You won’t see this punchline coming
Sometimes, you’ll be so enthralled by a movie while watching it, you won’t notice how odd it was until the lights come up, the screen dims and you make your way out of the theatre. It’s only then that you start to think, ‘What did I just watch?’
I tend to attribute this disconcerting reaction to brilliant performers at the top of their games. Funny Cow is like this. I hardly noticed its confusing structure and maddening jerks in tone because I was transfixed by actors like Maxine Peake as the titular Funny Cow, Paddy Considine as her aggressively middle-class, bookshop-owning boyfriend and professional depressive Alun Armstrong as a washed-up, cynical stand-up.
Funny Cow is a largely unfunny movie about comedy, and as anyone who’s seen a few movies about comedians will know, the best movies about the craft of comedy are the least funny ones. They get under the skin of the performers and expose their needs to tell jokes.
Peake leads as a woman not given a name, though she’s often referred to as ‘Funny Cow’. An early stand-up clip reveals her near-misanthropic demeanour, as she’s smoking a cigarette and smirking into the microphone. She talks about a boy in school who bragged his dad could beat up her dad and her response is, ‘F*ckin’ hell, when?’
Her Dad is played by the reliably unhinged Stephen Graham, who wallops her with his belt when she refuses to make him a tea. Graham also plays her brother when she’s older, which is one of the film’s many oddities that comes unexpectedly. It lends the film a not entirely welcome surrealistic tinge to the Kitchen Sink realism of the protagonist’s tale and upsetting subject matter.
The film is split into ‘bits’, signifying turns in the story, and it jumps back and forth between Funny Cow’s childhood (here she’s credited as ‘Funny Calf’, played by Macy Shackleton), and at one point the older Funny Cow meets her younger self. Contrast this with the embittered comedian Lenny (Armstrong), whose story is one of heartbreaking disenchantment with the craft of comedy, next to Angus (Considine) whose middle-class tastes are parodically overstated.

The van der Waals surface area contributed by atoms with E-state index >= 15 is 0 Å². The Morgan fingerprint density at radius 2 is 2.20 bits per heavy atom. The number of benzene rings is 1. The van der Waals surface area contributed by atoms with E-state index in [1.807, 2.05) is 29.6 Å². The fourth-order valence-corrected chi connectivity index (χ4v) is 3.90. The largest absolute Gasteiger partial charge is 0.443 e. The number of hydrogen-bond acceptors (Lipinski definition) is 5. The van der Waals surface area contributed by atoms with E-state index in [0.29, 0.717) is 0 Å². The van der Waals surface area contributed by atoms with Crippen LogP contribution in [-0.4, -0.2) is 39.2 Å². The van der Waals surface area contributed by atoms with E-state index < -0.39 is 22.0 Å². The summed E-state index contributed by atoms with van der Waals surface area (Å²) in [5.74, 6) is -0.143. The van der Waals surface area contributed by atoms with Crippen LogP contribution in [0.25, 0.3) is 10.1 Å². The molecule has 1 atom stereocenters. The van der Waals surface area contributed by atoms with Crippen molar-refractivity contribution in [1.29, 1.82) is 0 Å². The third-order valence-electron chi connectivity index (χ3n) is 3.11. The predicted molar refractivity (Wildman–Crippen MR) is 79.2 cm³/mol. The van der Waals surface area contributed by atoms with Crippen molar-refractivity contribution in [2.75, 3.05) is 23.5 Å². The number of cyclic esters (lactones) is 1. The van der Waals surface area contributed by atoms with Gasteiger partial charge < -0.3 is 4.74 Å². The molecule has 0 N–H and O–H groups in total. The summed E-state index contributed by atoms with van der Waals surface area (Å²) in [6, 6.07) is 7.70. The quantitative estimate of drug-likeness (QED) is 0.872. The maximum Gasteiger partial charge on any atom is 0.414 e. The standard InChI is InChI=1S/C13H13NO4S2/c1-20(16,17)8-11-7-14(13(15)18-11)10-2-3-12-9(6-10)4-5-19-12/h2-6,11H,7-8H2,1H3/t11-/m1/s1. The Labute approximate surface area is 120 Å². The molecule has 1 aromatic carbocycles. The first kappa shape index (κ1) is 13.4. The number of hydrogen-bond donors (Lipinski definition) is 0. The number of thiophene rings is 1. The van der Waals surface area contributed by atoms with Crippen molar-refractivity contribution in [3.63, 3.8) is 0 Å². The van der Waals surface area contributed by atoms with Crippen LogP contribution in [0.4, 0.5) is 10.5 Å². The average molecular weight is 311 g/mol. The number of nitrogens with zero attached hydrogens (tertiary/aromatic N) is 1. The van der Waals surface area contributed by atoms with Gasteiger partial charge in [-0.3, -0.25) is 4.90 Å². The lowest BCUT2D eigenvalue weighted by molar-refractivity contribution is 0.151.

All in all, the film gives viewers no holds to grab onto and no tagline to use to sell it to their friends. However, given the chaotic trajectory of Funny Cow’s life, thrown from abuser to abuser and unable to settle down even when she finds comfort, there’s a vicarious effect the movie has on the audience, a kind of communicative dysphoria that strengthens the viewer’s bond to the protagonist.
Irksomely structured and brilliantly performed, Funny Cow is no joke—so don’t expect to see the punchline coming.
Tom Bensley is a freelance writer in Melbourne who reviews anything he attends, watches or reads. It’s a compulsion, really. Follow him @TomAliceBensley.
Funny Cow will be released in cinemas 26 July.
Disclosure: The Plus Ones were invited guests of Ned & Co.
Image credit: Hollywood Reporter